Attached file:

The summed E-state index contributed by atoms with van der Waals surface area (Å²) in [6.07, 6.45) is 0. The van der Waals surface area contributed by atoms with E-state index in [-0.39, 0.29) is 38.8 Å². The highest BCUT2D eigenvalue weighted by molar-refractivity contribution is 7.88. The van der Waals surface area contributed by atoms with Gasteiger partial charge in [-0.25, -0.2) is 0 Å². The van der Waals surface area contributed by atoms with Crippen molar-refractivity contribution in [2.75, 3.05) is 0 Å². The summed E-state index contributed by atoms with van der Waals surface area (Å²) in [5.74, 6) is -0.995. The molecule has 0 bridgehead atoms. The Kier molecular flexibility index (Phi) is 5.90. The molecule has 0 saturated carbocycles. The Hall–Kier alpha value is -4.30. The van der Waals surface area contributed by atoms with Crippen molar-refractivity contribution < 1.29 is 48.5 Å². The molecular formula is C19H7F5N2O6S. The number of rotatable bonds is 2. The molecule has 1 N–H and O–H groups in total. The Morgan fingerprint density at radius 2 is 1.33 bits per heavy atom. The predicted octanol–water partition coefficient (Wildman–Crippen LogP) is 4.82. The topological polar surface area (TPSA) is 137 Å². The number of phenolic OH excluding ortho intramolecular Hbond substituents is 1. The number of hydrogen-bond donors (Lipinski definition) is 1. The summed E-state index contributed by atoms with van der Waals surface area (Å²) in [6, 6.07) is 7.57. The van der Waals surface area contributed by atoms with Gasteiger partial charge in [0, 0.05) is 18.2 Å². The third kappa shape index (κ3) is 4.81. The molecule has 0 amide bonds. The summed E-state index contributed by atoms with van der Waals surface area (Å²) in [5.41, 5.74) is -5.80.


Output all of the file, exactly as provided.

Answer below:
The summed E-state index contributed by atoms with van der Waals surface area (Å²) in [6.07, 6.45) is 0. The van der Waals surface area contributed by atoms with E-state index in [-0.39, 0.29) is 38.8 Å². The highest BCUT2D eigenvalue weighted by molar-refractivity contribution is 7.88. The van der Waals surface area contributed by atoms with Gasteiger partial charge in [-0.25, -0.2) is 0 Å². The van der Waals surface area contributed by atoms with Crippen molar-refractivity contribution in [2.75, 3.05) is 0 Å². The summed E-state index contributed by atoms with van der Waals surface area (Å²) in [5.74, 6) is -0.995. The molecule has 0 bridgehead atoms. The Kier molecular flexibility index (Phi) is 5.90. The molecule has 0 saturated carbocycles. The Hall–Kier alpha value is -4.30. The van der Waals surface area contributed by atoms with Crippen molar-refractivity contribution < 1.29 is 48.5 Å². The molecular formula is C19H7F5N2O6S. The number of rotatable bonds is 2. The molecule has 1 N–H and O–H groups in total. The Morgan fingerprint density at radius 2 is 1.33 bits per heavy atom. The predicted octanol–water partition coefficient (Wildman–Crippen LogP) is 4.82. The topological polar surface area (TPSA) is 137 Å². The number of phenolic OH excluding ortho intramolecular Hbond substituents is 1. The number of hydrogen-bond donors (Lipinski definition) is 1. The summed E-state index contributed by atoms with van der Waals surface area (Å²) in [6, 6.07) is 7.57. The van der Waals surface area contributed by atoms with Gasteiger partial charge in [0, 0.05) is 18.2 Å². The third kappa shape index (κ3) is 4.81. The molecule has 0 amide bonds. The summed E-state index contributed by atoms with van der Waals surface area (Å²) in [5.41, 5.74) is -5.80.